This should fade within a few weeks. It's funny. I was very close with a family i used to work with. When i had their daughter, they always made a huge stink about their daughter bring bit in the previous class. As fate would have it, when their son reached that class, he was the "biter."
Just figured out something with my son, and nothing has worked so far except this. (He bites my husband and myself, so if you are having problems with your son only biting other kids, then this isn't probably going to do much for you.) My son knows the word "pat" (as in pat the cat) and "kiss," and I had always heard that it is easier for a child to replace an action with another suggested action than it is for them to simply "stop" doing something with no other action to replace it. So when Augie wound up to bite, I stopped him and said, "No bite, pat." (With the tone of voice making pat sound like a really nice thing.) And darned if he didn't stop opening his mouth to bite and reach and pat me right where he was about to bite me. It's worked several times, with me either saying, "No bite, pat" or "No bite, yes pat, yes kiss." And when I say kiss or pat, I do kiss or pat him, and he does pat me back. It's probably the attention (plus he has the "No No Yes Yes" book, so he is familiar with the litany) that does it. As I said, this will only work if your son is doing it to you, unless you want to train all the kids at the daycare. I hope you can try it. Good luck!
funny. that's how i got dd to stop biting me at 12 months. i taught her to kiss me instead of bite. when she bit me i said "ouch. no bite. kiss." The first few times she would bite and then correct herself and kiss. then after a while she would rest her head on me (often what she would do prior to biting) or lean in, then pause a moment and kiss. she hasn't bit me since.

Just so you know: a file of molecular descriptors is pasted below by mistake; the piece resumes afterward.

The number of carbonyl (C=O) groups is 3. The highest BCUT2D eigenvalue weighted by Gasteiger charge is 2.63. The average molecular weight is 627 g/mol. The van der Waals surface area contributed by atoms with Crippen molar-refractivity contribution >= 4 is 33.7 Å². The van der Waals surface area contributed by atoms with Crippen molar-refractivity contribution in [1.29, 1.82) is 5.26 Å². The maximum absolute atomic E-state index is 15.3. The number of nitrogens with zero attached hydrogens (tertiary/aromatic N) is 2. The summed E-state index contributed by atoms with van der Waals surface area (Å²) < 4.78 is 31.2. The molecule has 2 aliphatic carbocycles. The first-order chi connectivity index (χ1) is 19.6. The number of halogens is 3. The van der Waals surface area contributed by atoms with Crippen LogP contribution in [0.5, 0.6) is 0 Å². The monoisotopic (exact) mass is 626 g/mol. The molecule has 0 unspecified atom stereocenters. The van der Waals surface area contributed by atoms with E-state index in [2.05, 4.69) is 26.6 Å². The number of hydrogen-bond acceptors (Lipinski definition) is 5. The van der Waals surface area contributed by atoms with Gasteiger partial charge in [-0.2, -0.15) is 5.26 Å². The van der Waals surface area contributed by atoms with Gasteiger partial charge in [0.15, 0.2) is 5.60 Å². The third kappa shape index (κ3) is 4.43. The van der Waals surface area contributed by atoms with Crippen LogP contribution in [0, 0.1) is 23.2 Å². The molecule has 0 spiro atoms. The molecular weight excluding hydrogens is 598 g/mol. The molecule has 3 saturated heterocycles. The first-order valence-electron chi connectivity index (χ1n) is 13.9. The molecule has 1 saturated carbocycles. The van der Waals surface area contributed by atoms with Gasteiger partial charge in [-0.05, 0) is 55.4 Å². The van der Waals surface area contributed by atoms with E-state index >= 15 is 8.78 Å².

Thank you girls so much! Tired, I will definitely discuss those things with Kaedon's teachers. I'm actually going to class with him on Friday so I can try to figure something out. He didn't bite today or yesterday...yay! Buut we are soo not out of the woods yet! Ha. Annie, that is pureee genious!! I'm kinda hoping for him to bite me so I can try it! haha
I have a biter too! I feel so bad! Our daycare provider just yesterday told us he is biting and taking toys away from the babies! I asked her what SHE is going to do about it. He needs more attention in my opinion! This is unfortunately a normal toddler behavior for some kids. They need the attention diverted and not much attention focused on the bad behavior itself. Another daycare provider that I spoke with said to just say "Poor Brody, nobody wants to play with him because he's a biter". Then, ignore him for a bit. I guess that is taught in the Love and Logic classes, which I haven't attended.
Anyhow, I feel for you. I'm in the same boat! I feel bad for the other kids, and feel they think my kid is a big bully! He mostly does it when he's excited though, not when he's mad. It seems to be how he shows his extreme feelings.